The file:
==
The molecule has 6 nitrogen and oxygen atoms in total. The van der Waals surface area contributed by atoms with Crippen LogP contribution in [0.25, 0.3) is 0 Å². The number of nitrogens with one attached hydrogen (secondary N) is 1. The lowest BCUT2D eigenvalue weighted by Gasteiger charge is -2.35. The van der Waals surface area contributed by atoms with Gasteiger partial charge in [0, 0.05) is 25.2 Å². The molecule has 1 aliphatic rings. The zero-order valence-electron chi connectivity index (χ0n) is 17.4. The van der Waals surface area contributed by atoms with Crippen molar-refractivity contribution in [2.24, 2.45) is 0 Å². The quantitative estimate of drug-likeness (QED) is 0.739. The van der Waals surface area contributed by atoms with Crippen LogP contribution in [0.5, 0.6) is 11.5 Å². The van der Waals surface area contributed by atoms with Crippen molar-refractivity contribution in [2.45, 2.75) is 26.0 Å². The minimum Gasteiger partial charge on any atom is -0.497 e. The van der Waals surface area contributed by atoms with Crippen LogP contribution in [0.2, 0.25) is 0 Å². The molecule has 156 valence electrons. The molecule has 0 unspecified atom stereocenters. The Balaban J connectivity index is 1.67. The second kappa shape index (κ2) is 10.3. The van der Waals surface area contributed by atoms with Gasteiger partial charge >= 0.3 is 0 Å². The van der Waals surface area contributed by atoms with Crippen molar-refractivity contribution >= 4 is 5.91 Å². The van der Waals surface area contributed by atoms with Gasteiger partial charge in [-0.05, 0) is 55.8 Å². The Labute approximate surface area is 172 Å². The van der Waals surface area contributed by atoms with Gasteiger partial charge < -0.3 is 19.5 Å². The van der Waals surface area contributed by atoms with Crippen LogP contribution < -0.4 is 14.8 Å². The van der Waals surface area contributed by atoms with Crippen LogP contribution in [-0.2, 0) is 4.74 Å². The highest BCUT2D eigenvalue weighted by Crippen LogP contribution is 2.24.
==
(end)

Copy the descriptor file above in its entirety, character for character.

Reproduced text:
The molecule has 6 nitrogen and oxygen atoms in total. The van der Waals surface area contributed by atoms with Crippen LogP contribution in [0.25, 0.3) is 0 Å². The number of nitrogens with one attached hydrogen (secondary N) is 1. The lowest BCUT2D eigenvalue weighted by Gasteiger charge is -2.35. The van der Waals surface area contributed by atoms with Gasteiger partial charge in [0, 0.05) is 25.2 Å². The molecule has 1 aliphatic rings. The zero-order valence-electron chi connectivity index (χ0n) is 17.4. The van der Waals surface area contributed by atoms with Crippen molar-refractivity contribution in [2.24, 2.45) is 0 Å². The quantitative estimate of drug-likeness (QED) is 0.739. The van der Waals surface area contributed by atoms with Crippen LogP contribution in [0.5, 0.6) is 11.5 Å². The van der Waals surface area contributed by atoms with Crippen molar-refractivity contribution in [2.45, 2.75) is 26.0 Å². The minimum Gasteiger partial charge on any atom is -0.497 e. The van der Waals surface area contributed by atoms with Crippen LogP contribution in [0.2, 0.25) is 0 Å². The molecule has 156 valence electrons. The molecule has 0 unspecified atom stereocenters. The Balaban J connectivity index is 1.67. The second kappa shape index (κ2) is 10.3. The van der Waals surface area contributed by atoms with Gasteiger partial charge >= 0.3 is 0 Å². The van der Waals surface area contributed by atoms with Crippen molar-refractivity contribution >= 4 is 5.91 Å². The van der Waals surface area contributed by atoms with Gasteiger partial charge in [-0.05, 0) is 55.8 Å². The Labute approximate surface area is 172 Å². The van der Waals surface area contributed by atoms with Gasteiger partial charge < -0.3 is 19.5 Å². The van der Waals surface area contributed by atoms with Crippen LogP contribution < -0.4 is 14.8 Å². The van der Waals surface area contributed by atoms with Crippen LogP contribution in [-0.2, 0) is 4.74 Å². The highest BCUT2D eigenvalue weighted by Crippen LogP contribution is 2.24.